The sun will come out

Published 8:28 am Thursday, October 29, 2015

This time of year, I usually have theater on the brain.

Nearly a decade of fall musicals at Brandywine led to countless memories and a family of friends I’ll never forget.

This week has been no different, as one of my favorite show tunes — in the voice of one of my theater friends — has been stuck in my head since Tuesday morning.

My freshman year, Brandywine’s fall musical was “Annie,” and because so many people auditioned for the show, we had two casts. Two sophomores were cast as the title characters: One a theater veteran known for her beautiful voice, and one a newer student most of the cast had never met before.

The latter was a self-proclaimed “punk-rock princess” (she’d probably laugh at herself for that today) who had the red hair and petite frame that fit the part of little orphan Annie, but her metal rock voice led the cast — myself included — to question our director’s decision.

That is, until we got to know her.

Still an underclassman and relatively new student, Zane — as we called her then — was identified based on the characteristics high school students tend to judge their peers on: her looks. She wore dark clothing, dark eyeliner, dark nail polish and had piercings. With these strictly external stereotypes in mind we were quick to judge Zane as a sad, quiet, angry person.

Just a few minutes with Zane proved that our judgments were incorrect.

I realize now that Suzanne was one of the funniest people I knew, and her optimism likely surpasses anyone I’ve met to date. Zane constantly encouraged everyone around her and quickly became a role model for the young cast, often reminding us that we were our own worst critics, because our own opinions of ourselves are the only ones that really matter.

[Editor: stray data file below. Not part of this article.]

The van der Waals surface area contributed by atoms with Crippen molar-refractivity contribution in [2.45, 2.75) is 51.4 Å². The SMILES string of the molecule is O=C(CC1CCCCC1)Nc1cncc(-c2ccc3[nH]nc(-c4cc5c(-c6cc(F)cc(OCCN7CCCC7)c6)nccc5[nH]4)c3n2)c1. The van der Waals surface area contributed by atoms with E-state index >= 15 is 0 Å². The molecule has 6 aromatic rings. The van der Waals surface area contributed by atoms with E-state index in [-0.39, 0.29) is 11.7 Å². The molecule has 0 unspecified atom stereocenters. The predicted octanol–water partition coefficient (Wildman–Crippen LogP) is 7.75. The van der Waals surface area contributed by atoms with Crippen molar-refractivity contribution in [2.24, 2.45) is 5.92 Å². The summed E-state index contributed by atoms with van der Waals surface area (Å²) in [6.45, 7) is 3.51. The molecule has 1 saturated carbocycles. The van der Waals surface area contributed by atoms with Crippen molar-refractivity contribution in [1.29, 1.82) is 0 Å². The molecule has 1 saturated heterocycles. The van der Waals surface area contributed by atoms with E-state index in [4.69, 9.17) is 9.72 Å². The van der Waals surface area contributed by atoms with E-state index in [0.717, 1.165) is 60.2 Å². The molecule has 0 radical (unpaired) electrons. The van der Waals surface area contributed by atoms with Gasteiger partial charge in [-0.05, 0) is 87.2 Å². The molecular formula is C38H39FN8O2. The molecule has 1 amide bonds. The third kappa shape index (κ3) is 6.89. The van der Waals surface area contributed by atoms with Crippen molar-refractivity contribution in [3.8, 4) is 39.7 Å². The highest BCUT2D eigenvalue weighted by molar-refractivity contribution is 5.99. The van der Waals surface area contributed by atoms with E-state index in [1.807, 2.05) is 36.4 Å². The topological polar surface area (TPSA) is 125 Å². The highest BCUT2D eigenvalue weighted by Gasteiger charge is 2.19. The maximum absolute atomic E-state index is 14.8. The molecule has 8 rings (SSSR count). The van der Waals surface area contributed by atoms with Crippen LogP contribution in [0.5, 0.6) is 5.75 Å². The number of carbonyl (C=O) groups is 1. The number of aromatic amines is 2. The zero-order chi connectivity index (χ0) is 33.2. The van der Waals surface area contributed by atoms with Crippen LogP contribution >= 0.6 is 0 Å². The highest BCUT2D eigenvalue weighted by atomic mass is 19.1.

When Zane took the stage on opening night to perform the classic song that “Annie” is known for, she may not have sounded like any other person to have ever played the part, but her personality shined through — and she truly rocked the stage. While the audience may have been a bit surprised by the punk rock adaptation, I had goose bumps waiting in the wings, and I know I wasn’t alone.

So when I learned Tuesday morning that Suzanne “Zane” Pearman had passed away over the weekend, the first thing that popped in my head was my friend reminding the world in her own way that “The Sun Will Come Out Tomorrow.”

Throughout high school, those lucky enough to spend time with Zane learned that beneath her dark clothing choices was an effervescent person with a great knack for writing poetry, prose and comedy sketches. After high school, she moved to Chicago, became a published writer and spent a lot of time tutoring struggling students and reminding them — much like she reminded our cast — that they could do whatever they set their minds to.

Looking back, I realize through her tutor tendencies, Zane taught me a lot about life. She taught me not to judge a book by its cover, to be comfortable in my skin, to broadcast my own interests instead of adhering to the status quo.

When people die young, feelings of anger and confusion often accompany their loss. Those left behind are left to wonder why a life was cut short, but something tells me Zane would want to remind everyone that they have the opportunity to choose happiness over pain.

It may not be tomorrow, but if we echo Zane’s optimism and remember we are blessed with the possibility of better days, we can “clear away the cobwebs and the sorrows.” Until then, I’ll fondly remember the 16-year-old punk rocker who wowed the crowd at Brandywine with her confidence and individuality and keep in mind that, eventually, the sun will come out again.


Ambrosia Neldon is the managing editor at Leader Publications. She can be reached by phone at (269) 687-7713, or by email at